In a perfect world, I love dentistry. (I love it in my imperfect world, too, but work with me here.) I can’t wait to go to work; I am the kind of guy who can’t get enough.
So let’s just talk about a perfect world.
A perfect world would mean that I don’t have to worry about the front sprinklers coming on in the middle of the day (yes, this happened today). I don’t have to worry about staff riding the clock or not getting to work on time…or the air conditioning not working. (It’s already 91 degrees here with about 80 percent humidity; it’s like a steam bath.)
I don’t have to worry about people not showing up or bills. I don’t have to worry about running home to take the kids to baseball, or swimming, or football.
I don’t have to worry about my schedule being packed and me running behind—and the three hygiene checks that are waiting for me. I don’t have to worry about people paying for their services on time or how much the insurance will cover.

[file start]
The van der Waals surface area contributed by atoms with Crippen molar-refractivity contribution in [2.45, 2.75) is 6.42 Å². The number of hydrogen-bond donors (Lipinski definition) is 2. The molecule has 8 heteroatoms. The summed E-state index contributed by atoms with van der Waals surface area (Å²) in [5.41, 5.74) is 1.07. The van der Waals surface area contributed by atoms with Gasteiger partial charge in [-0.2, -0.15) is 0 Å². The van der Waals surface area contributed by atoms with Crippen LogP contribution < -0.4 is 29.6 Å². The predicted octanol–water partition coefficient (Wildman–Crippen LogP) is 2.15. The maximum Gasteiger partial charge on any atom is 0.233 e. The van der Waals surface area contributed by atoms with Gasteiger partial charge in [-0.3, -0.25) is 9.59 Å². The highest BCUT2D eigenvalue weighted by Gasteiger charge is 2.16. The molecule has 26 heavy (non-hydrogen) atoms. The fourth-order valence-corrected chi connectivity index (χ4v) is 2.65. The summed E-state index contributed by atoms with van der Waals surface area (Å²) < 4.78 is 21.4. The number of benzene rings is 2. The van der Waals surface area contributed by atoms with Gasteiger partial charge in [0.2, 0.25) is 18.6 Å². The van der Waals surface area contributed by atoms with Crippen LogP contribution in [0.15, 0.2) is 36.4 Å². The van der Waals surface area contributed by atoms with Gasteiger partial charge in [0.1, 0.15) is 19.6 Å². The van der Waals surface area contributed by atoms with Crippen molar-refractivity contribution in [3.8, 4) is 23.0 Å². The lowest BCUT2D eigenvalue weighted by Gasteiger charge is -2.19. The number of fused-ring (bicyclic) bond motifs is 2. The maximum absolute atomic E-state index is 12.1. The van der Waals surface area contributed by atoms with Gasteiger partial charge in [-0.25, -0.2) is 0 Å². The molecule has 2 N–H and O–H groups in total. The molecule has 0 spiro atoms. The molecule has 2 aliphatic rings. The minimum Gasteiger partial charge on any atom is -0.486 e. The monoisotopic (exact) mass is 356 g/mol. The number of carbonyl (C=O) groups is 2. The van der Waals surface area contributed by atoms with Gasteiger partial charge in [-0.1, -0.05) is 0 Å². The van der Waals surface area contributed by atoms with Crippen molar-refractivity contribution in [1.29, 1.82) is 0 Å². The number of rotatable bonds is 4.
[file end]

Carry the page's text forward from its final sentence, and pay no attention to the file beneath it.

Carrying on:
So this dental utopia would look something like this:
I would only be doing the kind of dentistry that I like, on people I like. These are people who respect my dentistry, and the environment that I am putting them in, and they are happy to pay for both.
When I moseyed on over to check my hygiene patients, I would sit them up and chit chat with them for a minute. I would ask about their kids and commiserate on the latest Gator loss.
When I was done doing dentistry and building relationships, I would have some time to write up my progress notes. Then I would call some patients to see how they are doing. Then I would call my ceramist and talk to him about the case I sent over.
Then I would answer some emails, and lastly, I would read a dental magazine to research the products and techniques that I am using and learn about the new ones out there.
Then, when all this was done, I would go see patient No. 2 for the day.
I know… this last paragraph just makes me kind of laugh. Because this is the way that I desire it, but there is no way that it’s ever going to happen. The funny thing is that I have been chasing this utopia for the past 20 years.
Listen, I love my life. I love having to run out of the office to get home. It can be stressful, but I wouldn’t change it for anything…even though I leave about three hours of work on my desk every night.
I have Post-it notes everywhere. My office phone constantly has a red light blinking because there are messages that I haven’t listened to, much less returned.
So now that I have stressed you out, I really want to talk about the products we put in people’s mouths every day.